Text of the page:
Material Freedom Through Control
All of this adds up to “a 3D printer that works like a chemical reactor,” as Prucha puts it, and that’s a clue as to how the printer builder approaches materials. Origin has partnered with some of the largest reactive chemical companies in the world — BASF, DSM and Henkel, to name a few — not for the purpose of creating locked-down, proprietary materials or tweaking existing ones, but instead to develop new photopolymers optimized for 3D printing. Partners use Origin printers to develop and dial-in material properties, and then Origin tests the resin in-house to finesse aesthetics, print time and pigment if necessary (which can affect resolution and cure depth). Finalized materials can then be produced in batches by the material partner.
“Photopolymers are expensive, they’re brittle, they shrink, but if you can control the chemistry in the system, you can control the properties.”
“Existing plastics were not designed for AM,” Prucha says. “Photopolymers are expensive, they’re brittle, they shrink, but if you can control the chemistry in the system, you can control the properties.” And the ability to use that control in the pursuit of new and better materials is one of the key promises Origin is making
A recently launched material provides an illustration of how that promise plays out. At Formnext 2019, Origin and Henkel jointly introduced Loctite 3955, a new photopolymer with fire, smoke and toxicity (FST) resistance. While most photopolymer resins are liquid at room temperature, this material is solid; in order to print with Loctite 3955, the solid stock must first be brought to its melting point. Henkel’s FST photopolymer is not restricted to Origin’s platform, but Origin’s printer can use this material because of its ability to achieve, monitor and maintain the necessary temperature during the 3D printing process.
Material freedom is not limited to material suppliers, either. While Origin originally planned for two different printer lines, one for materials development and another focused on production, the company has since streamlined its offerings in recognition of the fact that customers may want the same flexibility to experiment with materials that a supplier partner might need. The Origin One supports either application.
Toward 100% Polymerization
The level of control possible through Origin’s P3 process is allowing the company to build parts more repeatably, work more closely with material suppliers, and introduce new print profiles for its platform. But there is something else happening under the surface of each part.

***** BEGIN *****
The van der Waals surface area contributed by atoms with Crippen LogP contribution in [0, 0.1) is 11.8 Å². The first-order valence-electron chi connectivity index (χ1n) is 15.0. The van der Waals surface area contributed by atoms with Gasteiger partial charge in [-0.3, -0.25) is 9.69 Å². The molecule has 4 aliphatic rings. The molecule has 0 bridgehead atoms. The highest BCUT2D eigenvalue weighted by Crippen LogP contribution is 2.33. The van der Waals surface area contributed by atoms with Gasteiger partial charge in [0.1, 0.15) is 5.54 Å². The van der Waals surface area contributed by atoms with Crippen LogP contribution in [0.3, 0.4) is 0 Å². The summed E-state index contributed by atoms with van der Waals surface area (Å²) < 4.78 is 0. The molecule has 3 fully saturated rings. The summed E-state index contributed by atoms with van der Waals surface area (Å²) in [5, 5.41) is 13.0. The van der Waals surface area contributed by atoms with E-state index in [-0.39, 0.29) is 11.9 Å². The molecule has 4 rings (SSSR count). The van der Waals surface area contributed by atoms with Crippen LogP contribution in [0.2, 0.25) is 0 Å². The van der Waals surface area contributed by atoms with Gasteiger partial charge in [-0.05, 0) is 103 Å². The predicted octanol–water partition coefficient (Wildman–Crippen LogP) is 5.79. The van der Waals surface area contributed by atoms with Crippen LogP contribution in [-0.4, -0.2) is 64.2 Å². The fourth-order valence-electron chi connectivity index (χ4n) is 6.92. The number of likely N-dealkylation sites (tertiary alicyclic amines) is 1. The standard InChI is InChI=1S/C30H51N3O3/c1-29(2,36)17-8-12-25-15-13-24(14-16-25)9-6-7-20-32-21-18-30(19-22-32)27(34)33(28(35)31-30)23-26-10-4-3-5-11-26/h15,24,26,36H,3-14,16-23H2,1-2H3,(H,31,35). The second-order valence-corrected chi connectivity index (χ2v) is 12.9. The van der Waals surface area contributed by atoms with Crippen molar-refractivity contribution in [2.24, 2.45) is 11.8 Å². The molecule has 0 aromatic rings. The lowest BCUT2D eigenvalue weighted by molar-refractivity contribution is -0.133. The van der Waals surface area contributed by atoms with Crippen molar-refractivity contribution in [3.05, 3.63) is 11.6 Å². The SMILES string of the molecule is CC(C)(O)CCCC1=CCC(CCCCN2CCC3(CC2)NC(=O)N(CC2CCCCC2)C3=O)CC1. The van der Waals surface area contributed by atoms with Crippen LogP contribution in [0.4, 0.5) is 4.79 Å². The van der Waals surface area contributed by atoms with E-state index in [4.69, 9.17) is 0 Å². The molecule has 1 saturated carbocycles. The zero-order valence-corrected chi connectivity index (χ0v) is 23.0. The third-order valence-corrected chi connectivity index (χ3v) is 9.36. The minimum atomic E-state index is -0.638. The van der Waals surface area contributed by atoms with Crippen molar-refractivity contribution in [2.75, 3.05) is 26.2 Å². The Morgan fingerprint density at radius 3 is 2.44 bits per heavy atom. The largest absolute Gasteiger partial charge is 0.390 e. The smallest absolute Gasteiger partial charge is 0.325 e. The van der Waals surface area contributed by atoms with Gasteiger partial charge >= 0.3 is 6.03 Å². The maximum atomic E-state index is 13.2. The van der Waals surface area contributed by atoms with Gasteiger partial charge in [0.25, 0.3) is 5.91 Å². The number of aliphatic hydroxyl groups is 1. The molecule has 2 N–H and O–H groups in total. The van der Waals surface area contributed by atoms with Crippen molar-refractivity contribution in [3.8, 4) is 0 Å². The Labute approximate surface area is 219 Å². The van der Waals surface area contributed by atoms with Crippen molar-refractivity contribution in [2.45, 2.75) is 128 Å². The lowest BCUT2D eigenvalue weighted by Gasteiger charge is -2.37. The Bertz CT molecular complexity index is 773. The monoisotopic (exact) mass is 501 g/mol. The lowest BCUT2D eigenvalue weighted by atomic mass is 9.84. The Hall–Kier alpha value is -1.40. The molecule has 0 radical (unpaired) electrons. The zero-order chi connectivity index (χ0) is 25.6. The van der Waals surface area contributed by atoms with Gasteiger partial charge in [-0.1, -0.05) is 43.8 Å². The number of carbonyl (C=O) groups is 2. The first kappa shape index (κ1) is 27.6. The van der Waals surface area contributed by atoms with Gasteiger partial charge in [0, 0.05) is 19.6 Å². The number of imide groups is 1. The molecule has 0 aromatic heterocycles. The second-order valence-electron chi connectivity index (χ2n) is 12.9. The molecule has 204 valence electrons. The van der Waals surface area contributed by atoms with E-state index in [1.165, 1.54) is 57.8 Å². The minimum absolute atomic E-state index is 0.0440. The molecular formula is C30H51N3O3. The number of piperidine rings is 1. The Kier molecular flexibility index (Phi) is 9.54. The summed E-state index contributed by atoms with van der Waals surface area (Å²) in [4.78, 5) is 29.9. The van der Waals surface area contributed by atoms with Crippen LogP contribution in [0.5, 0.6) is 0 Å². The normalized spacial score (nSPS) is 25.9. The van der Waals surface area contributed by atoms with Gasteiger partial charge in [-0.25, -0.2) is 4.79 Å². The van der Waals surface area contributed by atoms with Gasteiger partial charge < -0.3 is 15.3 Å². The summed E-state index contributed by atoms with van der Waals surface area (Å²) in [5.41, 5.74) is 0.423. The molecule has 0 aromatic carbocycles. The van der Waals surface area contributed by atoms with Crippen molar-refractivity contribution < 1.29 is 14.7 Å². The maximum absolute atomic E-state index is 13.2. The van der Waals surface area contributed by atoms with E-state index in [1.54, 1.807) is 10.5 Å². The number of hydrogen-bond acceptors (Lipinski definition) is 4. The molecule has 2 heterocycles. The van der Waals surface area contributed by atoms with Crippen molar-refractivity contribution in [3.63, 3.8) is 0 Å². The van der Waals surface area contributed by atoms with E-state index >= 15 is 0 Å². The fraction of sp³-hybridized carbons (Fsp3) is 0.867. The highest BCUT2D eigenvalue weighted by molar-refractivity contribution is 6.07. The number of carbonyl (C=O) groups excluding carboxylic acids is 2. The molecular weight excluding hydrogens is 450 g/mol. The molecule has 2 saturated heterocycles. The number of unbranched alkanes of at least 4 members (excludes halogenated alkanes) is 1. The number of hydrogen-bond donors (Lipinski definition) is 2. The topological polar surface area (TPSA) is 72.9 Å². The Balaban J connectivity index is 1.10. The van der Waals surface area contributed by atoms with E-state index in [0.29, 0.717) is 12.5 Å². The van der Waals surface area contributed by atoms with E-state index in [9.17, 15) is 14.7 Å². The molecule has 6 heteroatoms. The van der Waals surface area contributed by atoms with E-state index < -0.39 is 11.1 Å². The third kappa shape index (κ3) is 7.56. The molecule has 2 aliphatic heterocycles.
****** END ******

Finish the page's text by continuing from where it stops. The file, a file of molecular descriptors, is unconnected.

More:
Currently, most parts made with resin 3D printers require a post-print cure to fully set their material properties. Depending on the system and material, that cure might take place in a UV or LED light-curing system, or in an oven. A part might only be 50 or 60% polymerized when it leaves the printer, which means there are opportunities for warping and deformation in the cleaning and curing steps. There is also a danger that the cure won’t fully polymerize the material; if exposed to sunlight or other UV light source in use, that part will continue curing and could crack later in its lifecycle.
The goal is to reach a point where the post-cure isn’t needed at all. Already, the company says it is achieving approximately 99% polymerization in the print process.
Origin’s goal is to reach a point where the post-cure isn’t needed at all, because the resin has been fully polymerized within the printer, during the printing process. That goal is close; already, the company says it is achieving approximately 99% polymerization on prints in the Origin One. “The UV post-cure we do now is really just for surface finish,” Prucha says.
If this goal is realized, it will mean more than just removing a piece of equipment and a step from the additive manufacturing process. Prints will be that much closer to usable parts, that much faster. But polymerization achieved within the printer offers a more fundamental advantage: The fewer steps there are in the manufacturing process, the more securely a part’s quality can be guaranteed. This reliability will be necessary for 3D printing plastics at scale, and will mean a faster path to validation for the parts that will be made this way.
Separating 3D printing from high-temperature processing is part of how the company’s Metal X realizes a price less than established metal AM equipment.